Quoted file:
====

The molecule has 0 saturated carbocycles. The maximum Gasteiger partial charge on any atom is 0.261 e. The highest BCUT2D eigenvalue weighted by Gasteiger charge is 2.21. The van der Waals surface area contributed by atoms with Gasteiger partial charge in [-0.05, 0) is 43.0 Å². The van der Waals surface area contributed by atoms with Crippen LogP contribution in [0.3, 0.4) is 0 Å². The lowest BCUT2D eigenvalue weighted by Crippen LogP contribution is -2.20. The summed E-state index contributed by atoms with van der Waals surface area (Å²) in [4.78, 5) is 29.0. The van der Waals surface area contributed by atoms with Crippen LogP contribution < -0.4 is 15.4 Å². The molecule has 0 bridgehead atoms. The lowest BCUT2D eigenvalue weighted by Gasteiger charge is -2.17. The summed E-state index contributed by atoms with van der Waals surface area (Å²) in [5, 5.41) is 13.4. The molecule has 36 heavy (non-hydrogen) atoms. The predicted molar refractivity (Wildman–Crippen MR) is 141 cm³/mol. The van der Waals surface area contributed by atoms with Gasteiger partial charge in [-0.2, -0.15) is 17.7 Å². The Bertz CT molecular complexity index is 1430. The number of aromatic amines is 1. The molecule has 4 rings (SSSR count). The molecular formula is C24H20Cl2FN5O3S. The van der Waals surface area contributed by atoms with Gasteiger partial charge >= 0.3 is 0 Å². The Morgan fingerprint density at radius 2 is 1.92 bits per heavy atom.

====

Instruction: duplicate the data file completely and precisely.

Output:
The molecule has 0 saturated carbocycles. The maximum Gasteiger partial charge on any atom is 0.261 e. The highest BCUT2D eigenvalue weighted by Gasteiger charge is 2.21. The van der Waals surface area contributed by atoms with Gasteiger partial charge in [-0.05, 0) is 43.0 Å². The van der Waals surface area contributed by atoms with Crippen LogP contribution in [0.3, 0.4) is 0 Å². The lowest BCUT2D eigenvalue weighted by Crippen LogP contribution is -2.20. The summed E-state index contributed by atoms with van der Waals surface area (Å²) in [4.78, 5) is 29.0. The van der Waals surface area contributed by atoms with Crippen LogP contribution < -0.4 is 15.4 Å². The molecule has 0 bridgehead atoms. The lowest BCUT2D eigenvalue weighted by Gasteiger charge is -2.17. The summed E-state index contributed by atoms with van der Waals surface area (Å²) in [5, 5.41) is 13.4. The molecule has 36 heavy (non-hydrogen) atoms. The predicted molar refractivity (Wildman–Crippen MR) is 141 cm³/mol. The van der Waals surface area contributed by atoms with Gasteiger partial charge in [-0.2, -0.15) is 17.7 Å². The Bertz CT molecular complexity index is 1430. The number of aromatic amines is 1. The molecule has 4 rings (SSSR count). The molecular formula is C24H20Cl2FN5O3S. The van der Waals surface area contributed by atoms with Gasteiger partial charge >= 0.3 is 0 Å². The Morgan fingerprint density at radius 2 is 1.92 bits per heavy atom.